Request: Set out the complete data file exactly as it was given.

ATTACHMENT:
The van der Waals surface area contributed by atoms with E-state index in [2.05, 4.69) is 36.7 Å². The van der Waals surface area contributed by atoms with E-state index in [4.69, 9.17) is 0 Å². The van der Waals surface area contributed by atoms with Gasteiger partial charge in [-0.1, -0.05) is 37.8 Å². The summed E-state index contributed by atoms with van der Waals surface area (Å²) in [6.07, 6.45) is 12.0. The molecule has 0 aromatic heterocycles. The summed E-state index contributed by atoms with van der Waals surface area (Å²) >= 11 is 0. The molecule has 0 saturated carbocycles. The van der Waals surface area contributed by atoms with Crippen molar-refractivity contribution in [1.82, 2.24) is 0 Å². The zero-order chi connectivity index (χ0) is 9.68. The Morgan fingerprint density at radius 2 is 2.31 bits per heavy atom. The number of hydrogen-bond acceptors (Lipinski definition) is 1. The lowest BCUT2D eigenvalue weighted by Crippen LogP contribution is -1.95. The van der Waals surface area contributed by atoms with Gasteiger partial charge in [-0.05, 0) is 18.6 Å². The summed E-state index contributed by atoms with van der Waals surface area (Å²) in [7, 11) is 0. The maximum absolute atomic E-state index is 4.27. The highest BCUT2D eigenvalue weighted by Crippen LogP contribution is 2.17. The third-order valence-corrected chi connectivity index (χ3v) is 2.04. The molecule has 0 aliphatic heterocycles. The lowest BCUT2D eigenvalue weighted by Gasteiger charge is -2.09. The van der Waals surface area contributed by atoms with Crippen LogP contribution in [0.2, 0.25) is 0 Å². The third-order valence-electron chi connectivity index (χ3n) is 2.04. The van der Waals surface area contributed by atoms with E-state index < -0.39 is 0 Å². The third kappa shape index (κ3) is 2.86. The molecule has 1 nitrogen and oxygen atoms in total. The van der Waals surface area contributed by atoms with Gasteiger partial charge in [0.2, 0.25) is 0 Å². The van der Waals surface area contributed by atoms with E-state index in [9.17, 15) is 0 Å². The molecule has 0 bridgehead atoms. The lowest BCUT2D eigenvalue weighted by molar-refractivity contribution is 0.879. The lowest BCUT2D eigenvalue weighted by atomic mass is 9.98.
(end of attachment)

The van der Waals surface area contributed by atoms with E-state index in [2.05, 4.69) is 36.7 Å². The van der Waals surface area contributed by atoms with E-state index in [4.69, 9.17) is 0 Å². The van der Waals surface area contributed by atoms with Gasteiger partial charge in [-0.1, -0.05) is 37.8 Å². The summed E-state index contributed by atoms with van der Waals surface area (Å²) in [6.07, 6.45) is 12.0. The molecule has 0 aromatic heterocycles. The summed E-state index contributed by atoms with van der Waals surface area (Å²) >= 11 is 0. The molecule has 0 saturated carbocycles. The van der Waals surface area contributed by atoms with Crippen molar-refractivity contribution in [1.82, 2.24) is 0 Å². The zero-order chi connectivity index (χ0) is 9.68. The Morgan fingerprint density at radius 2 is 2.31 bits per heavy atom. The number of hydrogen-bond acceptors (Lipinski definition) is 1. The lowest BCUT2D eigenvalue weighted by Crippen LogP contribution is -1.95. The van der Waals surface area contributed by atoms with Gasteiger partial charge in [-0.05, 0) is 18.6 Å². The summed E-state index contributed by atoms with van der Waals surface area (Å²) in [7, 11) is 0. The maximum absolute atomic E-state index is 4.27. The highest BCUT2D eigenvalue weighted by Crippen LogP contribution is 2.17. The third-order valence-corrected chi connectivity index (χ3v) is 2.04. The molecule has 0 aliphatic heterocycles. The lowest BCUT2D eigenvalue weighted by Gasteiger charge is -2.09. The van der Waals surface area contributed by atoms with Crippen LogP contribution in [0.2, 0.25) is 0 Å². The third-order valence-electron chi connectivity index (χ3n) is 2.04. The van der Waals surface area contributed by atoms with E-state index < -0.39 is 0 Å². The third kappa shape index (κ3) is 2.86. The molecule has 1 nitrogen and oxygen atoms in total. The van der Waals surface area contributed by atoms with Gasteiger partial charge in [0.2, 0.25) is 0 Å². The van der Waals surface area contributed by atoms with E-state index in [9.17, 15) is 0 Å². The molecule has 0 bridgehead atoms. The lowest BCUT2D eigenvalue weighted by molar-refractivity contribution is 0.879. The lowest BCUT2D eigenvalue weighted by atomic mass is 9.98.